What nearly all the studies find: folks with really severe mental illnesses like schizophrenia, or depressive disorders that impair functioning in the extreme, ARE NOT more creative. At some point, the mental illness is so crippling that it disables creativity. Remember my post about psychosis? When thoughts are disorganized, when you lose touch with reality, when you're too depressed to move or too manic to hold a thought in your head ... it's kinda hard to be productive.

Do you think of yourself as a creative type? What do you think of research that shows a connection between creativity and mental illness? Between writing and depression/bipolar disorder? Is it frightening? Encouraging? Irrelevant?

Be sure to check out psychiatrist and writer Dr. Laura Diamond's blog post today about symptoms and diagnosis of schizophrenia! We are now collaborating to answer writers' questions about depicting mental health/illness in their books. Feel free to shoot us a writing-related question, and we'll cover it!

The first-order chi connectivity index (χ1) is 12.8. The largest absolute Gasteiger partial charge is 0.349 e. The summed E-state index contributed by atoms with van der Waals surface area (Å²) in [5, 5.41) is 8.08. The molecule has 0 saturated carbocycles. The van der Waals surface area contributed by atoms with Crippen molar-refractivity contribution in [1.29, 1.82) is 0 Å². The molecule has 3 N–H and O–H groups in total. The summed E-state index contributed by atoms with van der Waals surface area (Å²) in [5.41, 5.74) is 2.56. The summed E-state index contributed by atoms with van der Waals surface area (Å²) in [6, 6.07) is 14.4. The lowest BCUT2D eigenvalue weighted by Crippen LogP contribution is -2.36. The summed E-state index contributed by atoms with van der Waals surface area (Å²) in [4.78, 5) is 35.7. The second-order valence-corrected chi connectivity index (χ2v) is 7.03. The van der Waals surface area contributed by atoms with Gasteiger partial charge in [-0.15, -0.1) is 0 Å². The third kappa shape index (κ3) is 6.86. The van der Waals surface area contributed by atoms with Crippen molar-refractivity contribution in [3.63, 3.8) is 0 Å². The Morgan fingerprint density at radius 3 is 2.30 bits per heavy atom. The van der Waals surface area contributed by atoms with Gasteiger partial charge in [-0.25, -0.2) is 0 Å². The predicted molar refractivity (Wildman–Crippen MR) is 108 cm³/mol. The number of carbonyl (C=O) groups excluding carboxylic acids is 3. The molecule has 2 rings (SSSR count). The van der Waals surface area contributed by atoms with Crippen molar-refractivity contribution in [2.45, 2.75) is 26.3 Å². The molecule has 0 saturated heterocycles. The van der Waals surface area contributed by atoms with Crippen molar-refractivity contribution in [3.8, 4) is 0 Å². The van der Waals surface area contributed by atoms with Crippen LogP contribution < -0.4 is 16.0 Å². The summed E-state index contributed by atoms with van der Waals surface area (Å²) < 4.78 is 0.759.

12 comments:

  1. Glad to hear this. I'm a creative type, and I'm pretty positive I don't have a mental illness. Though I have heard people with ADHD (not that this is a mental illness) are extremely creative. At least that's the excuse my son and I use. ;)

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  2. Okay, so what does Steven King have? Give him a diagnosis, Dr. B!

    Yes, I am creative!! Whoot! Always have been. I one an award (and $100) in elementary school for a Martin Luther King poster I painted. ;-)

    I'm pretty sure there's something wrong with me ... the doctors just haven't figured it out yet. But it's not frightening, I wouldn't want to be anything but me!!!

    ~JD

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  3. This is the most interesting post I've read recently. I do believe that there's a very fine line between creativity and mental illness, but heck, there's nothing wrong with that. I'm darn weird, but, hey, I like being that way ;)

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  4. It's nice to meet you, Sarah. I clicked over after visiting Rachel and Laura's blogs. Fascinating post!

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  5. So fascinating! I have wondered about this for a while. I didn't know that about the Pink Floyd guy.